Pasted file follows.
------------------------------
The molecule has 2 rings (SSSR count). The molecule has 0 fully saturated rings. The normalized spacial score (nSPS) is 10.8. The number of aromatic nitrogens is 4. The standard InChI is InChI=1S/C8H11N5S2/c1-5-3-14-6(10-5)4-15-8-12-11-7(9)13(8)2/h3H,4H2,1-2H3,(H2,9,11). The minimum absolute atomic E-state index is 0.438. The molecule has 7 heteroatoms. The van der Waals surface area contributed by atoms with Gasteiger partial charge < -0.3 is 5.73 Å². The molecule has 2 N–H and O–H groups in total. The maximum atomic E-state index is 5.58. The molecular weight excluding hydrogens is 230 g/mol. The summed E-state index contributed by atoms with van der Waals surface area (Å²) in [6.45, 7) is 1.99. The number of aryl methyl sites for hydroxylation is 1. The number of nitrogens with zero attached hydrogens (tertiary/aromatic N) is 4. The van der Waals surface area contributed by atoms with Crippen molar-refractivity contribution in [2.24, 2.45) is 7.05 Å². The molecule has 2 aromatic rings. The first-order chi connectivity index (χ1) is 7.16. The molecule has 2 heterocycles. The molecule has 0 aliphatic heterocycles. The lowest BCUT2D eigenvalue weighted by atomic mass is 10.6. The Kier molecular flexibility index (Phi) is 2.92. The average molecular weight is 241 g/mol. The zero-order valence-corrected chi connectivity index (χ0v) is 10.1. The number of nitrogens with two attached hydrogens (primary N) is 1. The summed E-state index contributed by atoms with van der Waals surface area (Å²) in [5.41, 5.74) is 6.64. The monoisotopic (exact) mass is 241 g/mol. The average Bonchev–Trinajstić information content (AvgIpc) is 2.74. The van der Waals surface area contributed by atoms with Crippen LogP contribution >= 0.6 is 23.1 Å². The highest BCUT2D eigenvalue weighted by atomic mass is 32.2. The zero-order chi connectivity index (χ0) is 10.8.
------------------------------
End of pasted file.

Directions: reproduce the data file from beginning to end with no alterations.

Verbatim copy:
The molecule has 2 rings (SSSR count). The molecule has 0 fully saturated rings. The normalized spacial score (nSPS) is 10.8. The number of aromatic nitrogens is 4. The standard InChI is InChI=1S/C8H11N5S2/c1-5-3-14-6(10-5)4-15-8-12-11-7(9)13(8)2/h3H,4H2,1-2H3,(H2,9,11). The minimum absolute atomic E-state index is 0.438. The molecule has 7 heteroatoms. The van der Waals surface area contributed by atoms with Gasteiger partial charge < -0.3 is 5.73 Å². The molecule has 2 N–H and O–H groups in total. The maximum atomic E-state index is 5.58. The molecular weight excluding hydrogens is 230 g/mol. The summed E-state index contributed by atoms with van der Waals surface area (Å²) in [6.45, 7) is 1.99. The number of aryl methyl sites for hydroxylation is 1. The number of nitrogens with zero attached hydrogens (tertiary/aromatic N) is 4. The van der Waals surface area contributed by atoms with Crippen molar-refractivity contribution in [2.24, 2.45) is 7.05 Å². The molecule has 2 aromatic rings. The first-order chi connectivity index (χ1) is 7.16. The molecule has 2 heterocycles. The molecule has 0 aliphatic heterocycles. The lowest BCUT2D eigenvalue weighted by atomic mass is 10.6. The Kier molecular flexibility index (Phi) is 2.92. The average molecular weight is 241 g/mol. The zero-order valence-corrected chi connectivity index (χ0v) is 10.1. The number of nitrogens with two attached hydrogens (primary N) is 1. The summed E-state index contributed by atoms with van der Waals surface area (Å²) in [5.41, 5.74) is 6.64. The monoisotopic (exact) mass is 241 g/mol. The average Bonchev–Trinajstić information content (AvgIpc) is 2.74. The van der Waals surface area contributed by atoms with Crippen LogP contribution >= 0.6 is 23.1 Å². The highest BCUT2D eigenvalue weighted by atomic mass is 32.2. The zero-order chi connectivity index (χ0) is 10.8.